A group of environmentalists have written an open letter to the Supreme Court, urging it not to direct the Centre or states to spend public money on "expensive" and "inefficient" smog towers which will only benefit the manufacturers and sellers. Earlier this week, the apex court asked the Centre to take concrete decision within 10 days on having smog towers in Delhi-National Capital Region to combat pollution which has shortened the lifespan of millions of citizens.
The direction had come after pollution levels in Delhi peaked to a three-year high notwithstanding claims of heightened checks and curbs by authorities.
"India's leading air pollution scientists and researchers unanimously say that outdoor air purifiers are inefficient to the point of being useless," Jyoti Pande Lavakare, co-founder of Care for Air India, a nonprofit advocacy group, wrote in the letter.
"We earnestly request you -- please don't direct any governments, local, state or central to spend public money to buy expensive smog towers. These are ineffective in bringing down PM2.5 levels and may even add to pollution when the dirty filters are disposed off in our already overflowing landfills and burnt," it said.
China had last year set up the world's largest air purification tower in the city of Xi’an. Co-director, UrbanEmissions.Info, and Care for Air India expert Dr Sarath Guttikunda said that at 100 per cent efficiency, a Xi'an-like smog tower can purify just 0.00007 per cent of Delhi's air.
"Delhi's airshed is around 80 km x 80 km. If you assume Delhi is a box (like a room), atmospheric height is at least 1 km (3 km in summer).
"At an average wind speed of 2 m/sec, the volume of air passing through the city is more than 5 trillion cubic metre per hour. The capacity of the smog tower in Xi'an is a fraction of that -- 4,16,000 cubic metre per hour," he said.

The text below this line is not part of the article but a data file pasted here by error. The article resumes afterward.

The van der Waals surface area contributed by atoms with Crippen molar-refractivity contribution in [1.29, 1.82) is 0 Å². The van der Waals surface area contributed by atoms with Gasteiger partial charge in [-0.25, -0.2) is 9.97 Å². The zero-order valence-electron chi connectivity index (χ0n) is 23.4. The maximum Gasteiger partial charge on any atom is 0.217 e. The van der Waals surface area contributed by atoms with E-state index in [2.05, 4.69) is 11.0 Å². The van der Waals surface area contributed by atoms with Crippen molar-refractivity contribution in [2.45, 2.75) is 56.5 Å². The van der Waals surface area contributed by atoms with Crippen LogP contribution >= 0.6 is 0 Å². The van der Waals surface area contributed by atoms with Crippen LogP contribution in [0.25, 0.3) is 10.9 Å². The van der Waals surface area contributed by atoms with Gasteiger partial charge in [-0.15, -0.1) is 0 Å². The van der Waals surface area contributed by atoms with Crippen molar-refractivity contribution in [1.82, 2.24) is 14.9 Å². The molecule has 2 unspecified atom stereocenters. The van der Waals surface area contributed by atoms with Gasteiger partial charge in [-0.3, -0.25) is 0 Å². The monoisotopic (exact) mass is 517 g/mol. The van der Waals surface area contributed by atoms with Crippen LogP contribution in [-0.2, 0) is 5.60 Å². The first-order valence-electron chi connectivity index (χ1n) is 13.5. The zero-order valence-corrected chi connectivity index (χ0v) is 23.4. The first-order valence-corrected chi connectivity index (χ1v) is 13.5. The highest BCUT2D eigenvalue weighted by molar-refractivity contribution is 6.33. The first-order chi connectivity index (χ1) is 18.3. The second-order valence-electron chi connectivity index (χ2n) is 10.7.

The reason indoor air purifiers work well and outdoor air purifiers don't, is that this ratio is more favourable indoors, the advocacy group said. "Like the odd-even scheme, the best one can expect from smog towers is increased public awareness and political mileage.
What is worse, in the case of smog towers, the only people who will profit will be the manufacturers and sellers," it said.
Lavkare said better results can be achieved if the Supreme Court could direct the power companies surrounding Delhi to add filters to their chimneys more quickly to catch emissions at source.
"This was supposed to be done by December 2017. Despite India's Environment Ministry directing them to do this by December 7, 2017, they have lobbied to get this pushed back to December 2019 to 2022, with staggered deadlines."
"China and other countries haven't brought their pollution down by using smog towers. Rather, they have strengthened industrial emissions standards, phased out small and polluting factories and outdated industrial capacities, upgraded industrial boilers, promoted clean fuels and strengthened vehicle emission standards," she said.